And it becomes quite well known. And so, you know, many times we look at when we ask God for things and we ask God to do things like now and they're not happening, the timeline kind of messes with our expectations. Where the timeline with Jairus' daughter is, you know, it's irrelevant. He's in charge of that.

And with Lazarus, timeline's irrelevant. He's in charge of that. He's in charge of all time.

It just doesn't matter. But we, like Jairus, get hung up. You got to hurry or things are going to be lost. He's not only in charge of all time. He is in charge of all life. Yeah. Life belongs to him. Yeah. It's just a reminder to me that when my clock gets impatient with God, he is, he's on top of things.

And I'm sure that's what Jairus is thinking here, too. He was always on top of things. Yeah.

You want to push on past stuff? There's so much more we could say about that. Just tons.

Yeah, really tons. But Matthew's purpose is to make it very clear, indisputably clear that this is Messiah. This is the sent one. Without question. Right. And so the things that he is doing are indisputable evidences that he is the sent one. So picking it up in verse 27. And as Jesus passed on from there, two blind men followed him crying aloud, Have mercy on us, son of David. Okay, so they're using a messianic title. They're calling him Messiah. They can't see him with their physical eyes, but they know who he is.

Right. And when he entered the house, the blind men came to him and Jesus said to them, Do you believe that I'm able to do this? And they said to him, Yes, Lord. Then he touched their eyes, according to your faith, be it done to you, and their eyes were opened. And Jesus sternly warned them, See that no one knows about it. Right.

How could that be? We've heard that before. But they went away and spread his fame throughout all the district. Well, for one thing, how could nobody know about it when these guys who were blind now obviously see?

Right, right. I chuckle every time I read this because it says the two blind were following him and I always write in the margin, Well, how did they follow him if they're blind? But you know, they were following the crowd. They followed the crowd. Exactly. And but they followed the crowd and they cried aloud.

But also blind people hear things. Yeah. Right. They are better at following along what's happening than you think they are.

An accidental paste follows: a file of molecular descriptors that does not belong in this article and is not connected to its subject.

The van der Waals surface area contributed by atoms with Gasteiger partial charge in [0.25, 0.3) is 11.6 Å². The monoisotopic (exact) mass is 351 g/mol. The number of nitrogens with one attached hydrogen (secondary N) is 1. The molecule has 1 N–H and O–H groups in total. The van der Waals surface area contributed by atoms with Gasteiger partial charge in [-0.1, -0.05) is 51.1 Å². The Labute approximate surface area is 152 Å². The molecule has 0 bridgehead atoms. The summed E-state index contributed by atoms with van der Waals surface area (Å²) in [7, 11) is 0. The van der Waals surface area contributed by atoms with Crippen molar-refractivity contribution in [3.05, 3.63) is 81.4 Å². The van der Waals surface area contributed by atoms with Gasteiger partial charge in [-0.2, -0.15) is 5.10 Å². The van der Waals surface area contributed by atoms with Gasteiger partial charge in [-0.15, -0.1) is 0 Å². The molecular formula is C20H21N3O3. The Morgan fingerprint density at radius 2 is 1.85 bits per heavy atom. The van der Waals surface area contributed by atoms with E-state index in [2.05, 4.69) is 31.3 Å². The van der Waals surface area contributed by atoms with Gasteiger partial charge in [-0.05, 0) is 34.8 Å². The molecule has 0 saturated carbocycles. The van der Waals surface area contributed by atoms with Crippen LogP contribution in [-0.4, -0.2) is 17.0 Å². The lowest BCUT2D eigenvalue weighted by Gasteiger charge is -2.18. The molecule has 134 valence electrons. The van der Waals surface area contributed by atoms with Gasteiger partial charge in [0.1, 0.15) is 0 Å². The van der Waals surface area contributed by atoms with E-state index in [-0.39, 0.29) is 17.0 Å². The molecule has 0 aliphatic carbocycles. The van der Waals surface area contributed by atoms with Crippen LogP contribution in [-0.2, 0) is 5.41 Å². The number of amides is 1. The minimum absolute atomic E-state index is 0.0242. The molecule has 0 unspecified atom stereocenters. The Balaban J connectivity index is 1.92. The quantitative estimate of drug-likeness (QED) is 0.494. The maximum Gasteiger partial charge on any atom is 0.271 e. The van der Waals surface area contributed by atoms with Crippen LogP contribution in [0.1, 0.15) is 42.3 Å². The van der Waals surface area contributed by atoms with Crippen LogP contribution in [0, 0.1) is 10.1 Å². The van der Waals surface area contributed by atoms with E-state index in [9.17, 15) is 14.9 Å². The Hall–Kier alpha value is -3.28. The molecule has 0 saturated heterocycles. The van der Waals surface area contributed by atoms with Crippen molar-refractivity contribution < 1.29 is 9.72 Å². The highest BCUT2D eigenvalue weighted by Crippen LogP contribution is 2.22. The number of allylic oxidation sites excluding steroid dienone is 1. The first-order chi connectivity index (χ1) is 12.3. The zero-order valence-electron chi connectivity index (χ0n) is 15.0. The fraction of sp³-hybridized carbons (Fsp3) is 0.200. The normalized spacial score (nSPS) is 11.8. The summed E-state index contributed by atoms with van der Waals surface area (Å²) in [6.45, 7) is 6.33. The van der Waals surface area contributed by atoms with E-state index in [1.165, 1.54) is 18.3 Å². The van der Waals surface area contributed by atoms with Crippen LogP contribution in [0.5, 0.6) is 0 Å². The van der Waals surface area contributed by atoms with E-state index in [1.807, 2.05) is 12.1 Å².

Yeah. But they just have to get close enough to the hubbub of the crowd so that they can cry out, you know, Have mercy on us, son of David. Now it's interesting that they asked for his mercy, because we were talking about that before about mercy. And this always indicts me as well, when I when I have a problem, I'm not blind, but when I, you know, have a cold or fever or something like that, what I always ask for is God heal me from this. And what I really probably should be praying for is God, just be merciful.

You see my situation, can you just sort of, however you see the situation needs to move forward for my good. I'll go with that. So mercy has to do with the alleviation of suffering. Yeah, yeah. Right. And God, we know, describes himself as compassionate and merciful. Right. God is all about alleviating our suffering, ultimately suffering that's caused by our sin.

Yeah, yeah. He sees that and he's merciful. And he's merciful. So why do you think it is that Jesus asked him the questions?

Do you believe I'm able to do this? I mean, doesn't it sound like they are already proclaiming that? Well, maybe it's for the benefit of the people who are standing around. I think it is. I think it totally is.

Because I think they're already there. They're calling him the Son of David. They're calling him Messiah.

So they're saying publicly, yep, you can do this. And so he touches their eyes. And according to your faith, he says, be it done to you. So it's interesting because they had already seen him in reality, right? They knew who he was. Yeah, yeah. So he says, okay, let's make your physical condition consistent with your faith condition.

Yeah. And once again here, he does not correct them for them calling him the Son of David, the Messiah. He does not correct them.

He takes that because that's who he truly is. And then he proves that their acclamation of who he is with that name is indeed who he is by them healing the blind. In fact, healing blind, that was like the top of the healing list. I mean, if you could heal a blind person, you were really something. Because nobody had ever done that. Because it had never been done.